In our human experience we have moments of that when we shed our usually selfish heart and in a moment we may feel this for our spouse or our children or grandchildren. Sometimes a bad decision from one of our children may bring a negative feeling of shame and skew that selflessness because we feel disappointment due to how we might look in the eyes of others and our reaction may be more self focused than on the wellbeing of our children but in one of those moments when we feel only love and compassion for our children and we lose all sense of self a bad decision by our son or daughter leads us down a path of grieving which is not our loss but theirs. We see clearly how their bad decision may effect them and we feel their pain even though they themselves don’t quite connect with that yet.

After my multiple affairs and wanderings and the initial hurt and trauma that my wife suffered as a result of my destructive behaviour, she was able to work through her own sense of hurt and pain and shame in the story and this awakened a compassion and love that although not without consequences for our marriage and family was a strong catalyst in facilitating my journey home.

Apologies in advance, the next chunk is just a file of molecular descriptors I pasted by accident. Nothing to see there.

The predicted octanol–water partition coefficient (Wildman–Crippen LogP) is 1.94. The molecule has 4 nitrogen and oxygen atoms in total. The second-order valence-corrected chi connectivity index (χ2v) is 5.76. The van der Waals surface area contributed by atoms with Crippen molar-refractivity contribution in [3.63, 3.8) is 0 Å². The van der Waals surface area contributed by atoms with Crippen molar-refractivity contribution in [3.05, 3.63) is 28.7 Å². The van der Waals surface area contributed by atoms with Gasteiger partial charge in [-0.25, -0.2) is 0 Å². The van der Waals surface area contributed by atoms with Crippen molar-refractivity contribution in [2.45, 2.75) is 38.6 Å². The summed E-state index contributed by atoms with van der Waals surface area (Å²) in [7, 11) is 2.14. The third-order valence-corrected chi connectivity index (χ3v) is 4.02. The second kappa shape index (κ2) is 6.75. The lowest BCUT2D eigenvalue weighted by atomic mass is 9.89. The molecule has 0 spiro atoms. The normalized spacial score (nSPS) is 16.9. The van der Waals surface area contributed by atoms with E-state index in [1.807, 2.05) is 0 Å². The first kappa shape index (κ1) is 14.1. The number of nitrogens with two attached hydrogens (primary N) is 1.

Job 22:4-20

4 “Is it for your piety that he rebukes you
and brings charges against you?
5 Is not your wickedness great?
Are not your sins endless?
6 You demanded security from your relatives for no reason;
you stripped people of their clothing, leaving them naked.
7 You gave no water to the weary
and you withheld food from the hungry,
8 though you were a powerful man, owning land—
an honoured man, living on it.
9 And you sent widows away empty-handed